Destination: Minn.

Tracy Ellingson

While many University students used their spring break as a chance to flee campus, prospective students made the school a prime vacation destination.
But for some of these students, sacrificing the sandy beaches of a tropical somewhere might be well worth their while if they decide to make the University their school this fall. The Office of Admissions offers campus and residence hall tours year-round, with student guides leading groups of about 10 people and answering any questions they might have.
“(Spring) is certainly a busy time,” said Wayne Sigler, director of the University’s Office of Admissions. “We get a lot of guests all year long, but I would say now is an especially busy time.”
It is difficult to determine how effective the tours are in convincing interested students to attend the University, Sigler said, but tours are certainly an important recruiting tool.
“It’s probably a combination of things, but we think the campus visit is extremely important, because partly what they’re here to learn about is the University itself, the facts,” he said. These include “the rankings of programs, the availability of their major, information about scholarships and financial aid and housing, things of this nature.”
Jim Kokalj, whose Hubertus, Wis., high school has spring break this week, on Monday toured the University with his parents. Kokalj’s mother, Mary, said although her son has been accepted to both the University and the University of Wisconsin at Madison, he hopes to go to school in the east.
“But we don’t hear from those schools until April,” Mary Kokalj said. “It’s really nerve-wracking for us.”
But other advantages, such as cost and location, have made Kokalj, who plans to study political science, consider the University over Madison, and brought him to take a look at the campus.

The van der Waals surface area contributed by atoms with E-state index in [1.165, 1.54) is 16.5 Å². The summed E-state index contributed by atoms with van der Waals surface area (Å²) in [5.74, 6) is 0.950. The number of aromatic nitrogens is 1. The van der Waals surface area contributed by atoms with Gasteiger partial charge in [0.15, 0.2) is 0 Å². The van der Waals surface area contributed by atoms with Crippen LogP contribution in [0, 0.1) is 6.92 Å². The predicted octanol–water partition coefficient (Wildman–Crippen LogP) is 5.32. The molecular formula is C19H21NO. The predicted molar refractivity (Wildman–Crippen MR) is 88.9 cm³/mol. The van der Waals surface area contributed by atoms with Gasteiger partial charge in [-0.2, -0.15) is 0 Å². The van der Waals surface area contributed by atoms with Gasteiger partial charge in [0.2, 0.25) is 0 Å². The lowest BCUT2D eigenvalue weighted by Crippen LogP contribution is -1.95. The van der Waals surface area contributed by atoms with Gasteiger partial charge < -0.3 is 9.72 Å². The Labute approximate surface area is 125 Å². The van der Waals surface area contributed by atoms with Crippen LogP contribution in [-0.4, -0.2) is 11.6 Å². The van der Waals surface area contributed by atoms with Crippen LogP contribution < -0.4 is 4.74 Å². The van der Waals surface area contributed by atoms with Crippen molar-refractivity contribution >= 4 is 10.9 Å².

“Madison is so liberal and so close to home,” Mary Kokalj said. “He wants a different experience.”
Sigler said most of the students touring campus in the spring are, like Kokalj, in the final stages of their college decision-making.
The Kokaljs’ tour guide, Jay Schroeder, started giving tours this fall. “We’ve been really busy this month because high schools are on spring break,” said Schroeder, a junior in the College of Liberal Arts.
Although this time of year is busier, the tour numbers have remained manageable and the Kokaljs ended up with an almost private campus tour.
Brandyn Tackaberry, a senior from Buffalo, Minn., was the only other student to join the group and walked up front with Schroeder, firing off several questions about the University — something that Schroeder said is unusual for his tour members to do.
“Usually tour groups are silent and never ask questions,” Schroeder said. “This was a little more dynamic group.”
Tackaberry, also on his spring break, said he applied to University of St. Thomas, Bethel College and Boston University. But he said he always thought about going to the University. “I’ll probably go here,” Tackaberry said. “It’s cheaper. I’ve always been interested, there’s always been something about it.”